Also, even though the cadence of “morning and evening” is not used directly in the text to signify the close of this day, the tense of the words in use seems to indicate finitude. The text states, “And on the seventh day God ended his work which he had made; and he rested on the seventh day from all his work which he had made. And God blessed the seventh day, and sanctified it: because that in it he had rested from all his work which God created and made” (Genesis 2:2-3, emphasis mine). God’s actions within the seventh day seem to be portrayed in the perfect, or completed, form, and to reinterpret this passage based on a New Testament verse would seem to imply fallacious exegesis.
Further, as you’ll see if you read my article on the subject, taking day 7 as continual ignores lots of Scripture to the contrary and is certainly not what we “know” is “the biblical view.”
Finally, to give a common-sense illustration, what happens if you take a leave of absence from work? Likely, you’ll be resting for an indefinite period of time. Does that in any way suggest that the first day of your leave was not a literal, solar day? Did that day somehow extend throughout the entirety of your leave? Of course not. There was an actual day of rest, followed by an indefinite period of rest. It would be inaccurate to conflate the seventh day of creation with God’s creation rest. They are two related, but nevertheless distinct, things.
Therefore, this objection fails.
Thirdly, Tyler points to the Jubilee years. I’m going to agree with Tyler on this point, simply because I believe it’s irrelevant to the discussion. I’ve not personally seen an argument for literal days come from the Jubilee years. It follows the pattern of creation week, but that’s about all. It has nothing to say about its length.3
Fourth and finally, we have Psalm 90 to work with. Once again, context determines meaning. What is to be gleaned from a poetic passage that makes a declaration that 1000 years, a day, and a “watch in the night,” are symbolically interchangeable?
Tyler seems to want to glean from this that we can, therefore, reinterpret the word day to mean any of those things wherever we see fit! (Even if he doesn’t want to say this, what else could it possibly entail?) Clearly, this is fallacious reasoning and hermeneutics. There is never any argument as to the length of time Jonah spent in the whale! At best, Vela is grasping at straws with this suggestion.
The historical (and common sense) understanding of this passage is similar to what we learn from Peter,4 namely that God is outside of time and space! God is not bound by human constraints. In no way, shape, or form does Psalm 90 suggest we can reinterpret Genesis 1 symbolically.
Vela may want to argue that since Moses wrote both passages, this is a valid move. But by that logic, any time the word “day” is associated with Peter or his writings, we could make the same move since he made a very similar statement! Further, there is some contest about whether Psalm 90 actually boasts Mosaic authorship. I have no dog in that fight, but the possibility exists that this was not written by Moses at all and was actually penned during the Babylonian exile.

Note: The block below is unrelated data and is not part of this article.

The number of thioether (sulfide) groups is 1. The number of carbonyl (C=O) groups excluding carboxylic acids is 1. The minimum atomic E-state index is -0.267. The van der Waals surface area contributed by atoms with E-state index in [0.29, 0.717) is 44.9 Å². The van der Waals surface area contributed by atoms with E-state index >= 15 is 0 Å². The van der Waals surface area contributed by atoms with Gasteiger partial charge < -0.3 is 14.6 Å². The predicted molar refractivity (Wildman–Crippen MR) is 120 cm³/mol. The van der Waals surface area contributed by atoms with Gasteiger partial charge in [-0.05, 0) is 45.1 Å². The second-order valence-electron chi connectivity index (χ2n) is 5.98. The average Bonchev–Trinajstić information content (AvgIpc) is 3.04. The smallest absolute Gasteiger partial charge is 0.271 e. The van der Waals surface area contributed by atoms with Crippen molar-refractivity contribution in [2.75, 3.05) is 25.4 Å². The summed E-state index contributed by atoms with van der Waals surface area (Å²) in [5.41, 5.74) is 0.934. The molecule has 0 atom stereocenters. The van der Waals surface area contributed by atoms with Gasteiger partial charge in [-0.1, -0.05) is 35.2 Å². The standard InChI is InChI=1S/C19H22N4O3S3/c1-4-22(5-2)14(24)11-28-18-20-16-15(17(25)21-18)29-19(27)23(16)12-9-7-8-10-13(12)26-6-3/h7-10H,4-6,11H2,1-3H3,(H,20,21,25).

For the above reasons, I think creationists are quite justified in arguing that the Sabbath pattern is, in fact, based on the literal Genesis days.
- The breaking of the original tablets is referenced in Deuteronomy 9:17.
- In his response to last week’s post, Tyler notes that “this [the just-mentioned standard assumption] would simply be to beg the question of the plain and clear meaning of the passage. Myself and others have argued that this would be almost instantly recognizable to the ANE readers as a temple text. So what was plain to them is probably not what is “plain” to us reading it as scientifically minded moderns.” Although I am not well-versed on the idea of temple texts, all I am talking about here is the concept of a “day.” I find it hard to believe that when someone uses the term “day,” even in the ancient world, it is not clear that an ordinary solar day is being referenced. Ancient Egyptian and Babylonian sources all confirm that the concept of a “day” was well-established by that time. Nevertheless, this response is supposed to be in the context of old earth creationism (OEC) as mentioned in Tyler’s original article, the majority of which are concordists who argue that the “days” of Genesis are long periods of time (unlike Tyler). Therefore, I maintain the position that in the context of concordism, there is no question about what the ancient Israelites would have understood by the term “day.”
- I realize that the very fact that it has nothing to do with the length of creation week is probably germane to Tyler’s argument. But I fail to see how it is relevant. This follows the pattern, but that I am aware, God never connects it directly to the days of creation in the text, as was done with the workweek.
- “…that one day is with the Lord as a thousand years, and a thousand years as one day” (2 Peter 3:8).